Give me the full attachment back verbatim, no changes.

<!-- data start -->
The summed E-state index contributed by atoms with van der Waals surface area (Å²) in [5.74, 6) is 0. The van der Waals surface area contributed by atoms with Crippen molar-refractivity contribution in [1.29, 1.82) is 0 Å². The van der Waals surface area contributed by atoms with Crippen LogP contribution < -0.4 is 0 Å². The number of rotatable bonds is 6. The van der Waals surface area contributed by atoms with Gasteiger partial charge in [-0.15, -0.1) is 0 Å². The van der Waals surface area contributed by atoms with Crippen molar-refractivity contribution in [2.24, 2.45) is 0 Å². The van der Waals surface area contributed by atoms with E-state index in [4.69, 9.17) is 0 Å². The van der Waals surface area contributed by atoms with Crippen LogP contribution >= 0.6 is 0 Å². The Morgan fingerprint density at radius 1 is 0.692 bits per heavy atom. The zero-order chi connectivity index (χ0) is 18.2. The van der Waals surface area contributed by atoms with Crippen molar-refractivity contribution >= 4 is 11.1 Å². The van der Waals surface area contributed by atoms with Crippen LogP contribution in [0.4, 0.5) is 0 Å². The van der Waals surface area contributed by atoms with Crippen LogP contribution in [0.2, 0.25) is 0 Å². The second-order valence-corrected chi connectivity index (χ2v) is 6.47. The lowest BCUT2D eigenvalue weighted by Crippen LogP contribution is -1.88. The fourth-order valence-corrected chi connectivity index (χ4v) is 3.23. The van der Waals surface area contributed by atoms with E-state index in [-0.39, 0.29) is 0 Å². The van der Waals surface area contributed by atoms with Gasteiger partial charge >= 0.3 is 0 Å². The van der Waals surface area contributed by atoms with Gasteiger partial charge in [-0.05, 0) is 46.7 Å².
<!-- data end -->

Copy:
The summed E-state index contributed by atoms with van der Waals surface area (Å²) in [5.74, 6) is 0. The van der Waals surface area contributed by atoms with Crippen molar-refractivity contribution in [1.29, 1.82) is 0 Å². The van der Waals surface area contributed by atoms with Crippen LogP contribution < -0.4 is 0 Å². The number of rotatable bonds is 6. The van der Waals surface area contributed by atoms with Gasteiger partial charge in [-0.15, -0.1) is 0 Å². The van der Waals surface area contributed by atoms with Crippen molar-refractivity contribution in [2.24, 2.45) is 0 Å². The van der Waals surface area contributed by atoms with E-state index in [4.69, 9.17) is 0 Å². The van der Waals surface area contributed by atoms with Crippen LogP contribution >= 0.6 is 0 Å². The Morgan fingerprint density at radius 1 is 0.692 bits per heavy atom. The zero-order chi connectivity index (χ0) is 18.2. The van der Waals surface area contributed by atoms with Crippen molar-refractivity contribution >= 4 is 11.1 Å². The van der Waals surface area contributed by atoms with Crippen LogP contribution in [0.4, 0.5) is 0 Å². The van der Waals surface area contributed by atoms with Crippen LogP contribution in [0.2, 0.25) is 0 Å². The second-order valence-corrected chi connectivity index (χ2v) is 6.47. The lowest BCUT2D eigenvalue weighted by Crippen LogP contribution is -1.88. The fourth-order valence-corrected chi connectivity index (χ4v) is 3.23. The van der Waals surface area contributed by atoms with E-state index in [-0.39, 0.29) is 0 Å². The van der Waals surface area contributed by atoms with Gasteiger partial charge >= 0.3 is 0 Å². The van der Waals surface area contributed by atoms with Gasteiger partial charge in [-0.05, 0) is 46.7 Å².